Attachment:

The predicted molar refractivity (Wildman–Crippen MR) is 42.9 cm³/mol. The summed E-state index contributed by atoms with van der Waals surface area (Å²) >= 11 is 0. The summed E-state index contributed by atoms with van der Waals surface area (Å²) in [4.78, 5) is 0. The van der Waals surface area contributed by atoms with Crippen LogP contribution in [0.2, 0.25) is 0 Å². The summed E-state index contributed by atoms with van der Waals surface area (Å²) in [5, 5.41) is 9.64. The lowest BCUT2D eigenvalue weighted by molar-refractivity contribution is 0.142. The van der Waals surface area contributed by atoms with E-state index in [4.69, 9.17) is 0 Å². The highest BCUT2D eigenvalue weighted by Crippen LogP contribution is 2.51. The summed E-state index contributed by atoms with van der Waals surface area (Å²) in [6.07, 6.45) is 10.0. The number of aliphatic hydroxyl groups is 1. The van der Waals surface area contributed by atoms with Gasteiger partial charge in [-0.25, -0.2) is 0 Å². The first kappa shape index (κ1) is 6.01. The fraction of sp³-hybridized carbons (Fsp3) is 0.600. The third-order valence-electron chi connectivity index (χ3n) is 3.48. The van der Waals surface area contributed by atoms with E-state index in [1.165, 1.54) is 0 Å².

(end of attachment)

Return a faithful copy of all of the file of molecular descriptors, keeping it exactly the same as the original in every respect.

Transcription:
The predicted molar refractivity (Wildman–Crippen MR) is 42.9 cm³/mol. The summed E-state index contributed by atoms with van der Waals surface area (Å²) >= 11 is 0. The summed E-state index contributed by atoms with van der Waals surface area (Å²) in [4.78, 5) is 0. The van der Waals surface area contributed by atoms with Crippen LogP contribution in [0.2, 0.25) is 0 Å². The summed E-state index contributed by atoms with van der Waals surface area (Å²) in [5, 5.41) is 9.64. The lowest BCUT2D eigenvalue weighted by molar-refractivity contribution is 0.142. The van der Waals surface area contributed by atoms with E-state index in [4.69, 9.17) is 0 Å². The highest BCUT2D eigenvalue weighted by Crippen LogP contribution is 2.51. The summed E-state index contributed by atoms with van der Waals surface area (Å²) in [6.07, 6.45) is 10.0. The number of aliphatic hydroxyl groups is 1. The van der Waals surface area contributed by atoms with Gasteiger partial charge in [-0.25, -0.2) is 0 Å². The first kappa shape index (κ1) is 6.01. The fraction of sp³-hybridized carbons (Fsp3) is 0.600. The third-order valence-electron chi connectivity index (χ3n) is 3.48. The van der Waals surface area contributed by atoms with E-state index in [1.165, 1.54) is 0 Å².